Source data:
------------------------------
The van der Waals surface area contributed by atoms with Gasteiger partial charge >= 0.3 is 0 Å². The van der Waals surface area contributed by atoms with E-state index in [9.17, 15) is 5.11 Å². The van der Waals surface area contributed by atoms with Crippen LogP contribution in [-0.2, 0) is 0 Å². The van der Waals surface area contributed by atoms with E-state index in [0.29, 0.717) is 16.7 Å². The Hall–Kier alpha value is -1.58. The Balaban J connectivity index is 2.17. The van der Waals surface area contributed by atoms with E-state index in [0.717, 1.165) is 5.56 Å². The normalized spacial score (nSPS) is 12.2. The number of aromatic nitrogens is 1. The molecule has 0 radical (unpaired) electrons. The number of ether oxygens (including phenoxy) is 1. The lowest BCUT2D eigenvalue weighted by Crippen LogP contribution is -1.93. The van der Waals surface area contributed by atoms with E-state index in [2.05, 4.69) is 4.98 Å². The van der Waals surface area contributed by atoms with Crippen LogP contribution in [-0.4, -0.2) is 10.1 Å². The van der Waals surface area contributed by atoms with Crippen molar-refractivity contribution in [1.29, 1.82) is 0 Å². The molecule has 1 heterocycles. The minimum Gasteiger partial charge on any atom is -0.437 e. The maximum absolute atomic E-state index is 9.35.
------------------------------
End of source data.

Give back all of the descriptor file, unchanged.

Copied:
The van der Waals surface area contributed by atoms with Gasteiger partial charge >= 0.3 is 0 Å². The van der Waals surface area contributed by atoms with E-state index in [9.17, 15) is 5.11 Å². The van der Waals surface area contributed by atoms with Crippen LogP contribution in [-0.2, 0) is 0 Å². The van der Waals surface area contributed by atoms with E-state index in [0.29, 0.717) is 16.7 Å². The Hall–Kier alpha value is -1.58. The Balaban J connectivity index is 2.17. The van der Waals surface area contributed by atoms with E-state index in [0.717, 1.165) is 5.56 Å². The normalized spacial score (nSPS) is 12.2. The number of aromatic nitrogens is 1. The molecule has 0 radical (unpaired) electrons. The number of ether oxygens (including phenoxy) is 1. The lowest BCUT2D eigenvalue weighted by Crippen LogP contribution is -1.93. The van der Waals surface area contributed by atoms with E-state index in [2.05, 4.69) is 4.98 Å². The van der Waals surface area contributed by atoms with Crippen LogP contribution in [-0.4, -0.2) is 10.1 Å². The van der Waals surface area contributed by atoms with Crippen molar-refractivity contribution in [1.29, 1.82) is 0 Å². The molecule has 1 heterocycles. The minimum Gasteiger partial charge on any atom is -0.437 e. The maximum absolute atomic E-state index is 9.35.